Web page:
I am working on product where we need pogo pins, as copper is better conductor of electricity I was searching for the copper pogo pins. After about a month of searching, it is come to my notice that most of the manufacturers are dealing with pogo pins not of copper but of brass.

Even when I inquired about the pogo pin that suited voltage specification of 250V 15A. The manufacturers insisted on using Brass than copper.

Apart from this I also seen many smart watches which were using pogo pins were using Brass instead of copper?

Is there any basic issue with using copper? What are the scenarios when we should chose Brass over the copper while building electrical connectors?


2 Answers 2


Pure copper is a very soft metal and while it's ductility is good for wires and other flexible connectors it lacks the mechanical strength required for pins etc. Also brass can have somewhat better corrosion resistance and so may be preferred for mechanical contacts as while pure copper has good conductivity this advantage is lost as soon as you get a layer of surface oxides. This doesn't really matter for something like a PCB where oxidation only affects the outside surface of the tracks but where you have metal to metal contact without something like a soldered joint surface conductivity becomes much more important

Brass is also somewhat easier to manufacture as it casts well and is easy to machine and the huge range of brasses available allow you to tailor its properties to the application to a great extent.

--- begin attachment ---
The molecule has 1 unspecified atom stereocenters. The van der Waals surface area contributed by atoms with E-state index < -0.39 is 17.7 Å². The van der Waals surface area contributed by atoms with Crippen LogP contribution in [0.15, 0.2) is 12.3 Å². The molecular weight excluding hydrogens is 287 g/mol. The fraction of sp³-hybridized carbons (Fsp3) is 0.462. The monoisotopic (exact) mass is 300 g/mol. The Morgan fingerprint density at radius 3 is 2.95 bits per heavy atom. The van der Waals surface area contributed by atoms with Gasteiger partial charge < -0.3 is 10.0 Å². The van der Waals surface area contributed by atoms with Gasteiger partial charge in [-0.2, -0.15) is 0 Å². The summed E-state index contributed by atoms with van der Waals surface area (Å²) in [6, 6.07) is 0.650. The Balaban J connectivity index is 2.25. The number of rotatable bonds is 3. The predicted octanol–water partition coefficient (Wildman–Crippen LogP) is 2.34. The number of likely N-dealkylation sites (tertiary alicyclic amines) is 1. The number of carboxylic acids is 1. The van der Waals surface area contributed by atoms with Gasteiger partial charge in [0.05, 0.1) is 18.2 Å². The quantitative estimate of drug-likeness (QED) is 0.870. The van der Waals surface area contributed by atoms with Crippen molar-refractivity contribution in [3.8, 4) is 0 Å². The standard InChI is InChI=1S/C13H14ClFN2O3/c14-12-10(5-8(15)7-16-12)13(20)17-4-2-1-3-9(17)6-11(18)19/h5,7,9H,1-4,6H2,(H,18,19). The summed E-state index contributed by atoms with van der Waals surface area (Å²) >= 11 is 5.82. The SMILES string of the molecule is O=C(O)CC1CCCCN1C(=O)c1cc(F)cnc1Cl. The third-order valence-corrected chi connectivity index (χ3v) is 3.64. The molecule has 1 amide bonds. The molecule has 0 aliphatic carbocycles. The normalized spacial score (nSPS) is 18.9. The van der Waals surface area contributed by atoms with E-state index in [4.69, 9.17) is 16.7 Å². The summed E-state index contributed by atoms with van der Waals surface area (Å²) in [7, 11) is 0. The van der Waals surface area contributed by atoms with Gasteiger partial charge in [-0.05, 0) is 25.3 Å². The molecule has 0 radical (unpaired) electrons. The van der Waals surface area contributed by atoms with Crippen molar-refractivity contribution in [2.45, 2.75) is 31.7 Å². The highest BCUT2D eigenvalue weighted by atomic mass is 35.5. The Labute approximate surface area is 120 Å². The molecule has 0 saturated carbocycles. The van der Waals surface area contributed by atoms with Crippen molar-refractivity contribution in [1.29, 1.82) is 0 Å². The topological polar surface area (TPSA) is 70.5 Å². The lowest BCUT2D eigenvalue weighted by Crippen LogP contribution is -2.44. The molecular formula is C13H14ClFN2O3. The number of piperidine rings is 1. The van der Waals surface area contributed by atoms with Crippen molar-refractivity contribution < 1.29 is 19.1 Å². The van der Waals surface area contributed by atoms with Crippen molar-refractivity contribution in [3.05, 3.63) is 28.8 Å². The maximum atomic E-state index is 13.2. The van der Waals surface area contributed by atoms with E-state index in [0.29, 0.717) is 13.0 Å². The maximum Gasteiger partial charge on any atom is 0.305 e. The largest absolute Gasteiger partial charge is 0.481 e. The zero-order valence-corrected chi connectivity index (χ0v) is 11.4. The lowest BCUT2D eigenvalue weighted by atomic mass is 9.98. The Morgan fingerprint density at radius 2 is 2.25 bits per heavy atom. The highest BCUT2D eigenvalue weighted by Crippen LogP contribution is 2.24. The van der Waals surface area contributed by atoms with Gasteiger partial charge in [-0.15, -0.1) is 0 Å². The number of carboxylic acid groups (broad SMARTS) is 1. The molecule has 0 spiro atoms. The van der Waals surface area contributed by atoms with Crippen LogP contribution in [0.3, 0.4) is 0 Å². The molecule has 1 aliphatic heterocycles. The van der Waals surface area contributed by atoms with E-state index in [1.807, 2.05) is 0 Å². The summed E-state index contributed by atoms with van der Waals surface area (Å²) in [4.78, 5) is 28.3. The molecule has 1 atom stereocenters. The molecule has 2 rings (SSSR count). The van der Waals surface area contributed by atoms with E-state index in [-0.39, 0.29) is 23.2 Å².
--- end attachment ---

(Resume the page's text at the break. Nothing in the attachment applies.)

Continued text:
Equally in many connectors the mechanical strength requirements mean that they may have quite a large cross-sectional area in any case, consider a UK 13 A plug, the pins are very chunky compared to the to the wires of equivalent rating.


For pogo pins to work correctly, there must be a good electrical connection across the sliding joint between the tip and base parts of the pin. If the joint develops a high resistance and current flows through the spring inside the pin, that introduces a random and potentially variable amount of inductance into the connection which can affect high frequency signals.

Copper is a very "soft" material after it has been annealed, but any mechanical strain causes significant work hardening in the material which would lead to poorly-defined geometric tolerance and mechanical stiffness across the sliding joint. Brass doesn't have those disadvantages.

To create the required mechanical stiffness, copper pins would need to be thicker than brass, but thin brass pins already have good enough electrical conductivity for the application, so the mechanical disadvantage of using copper are more important than its theoretical electrical advantage.


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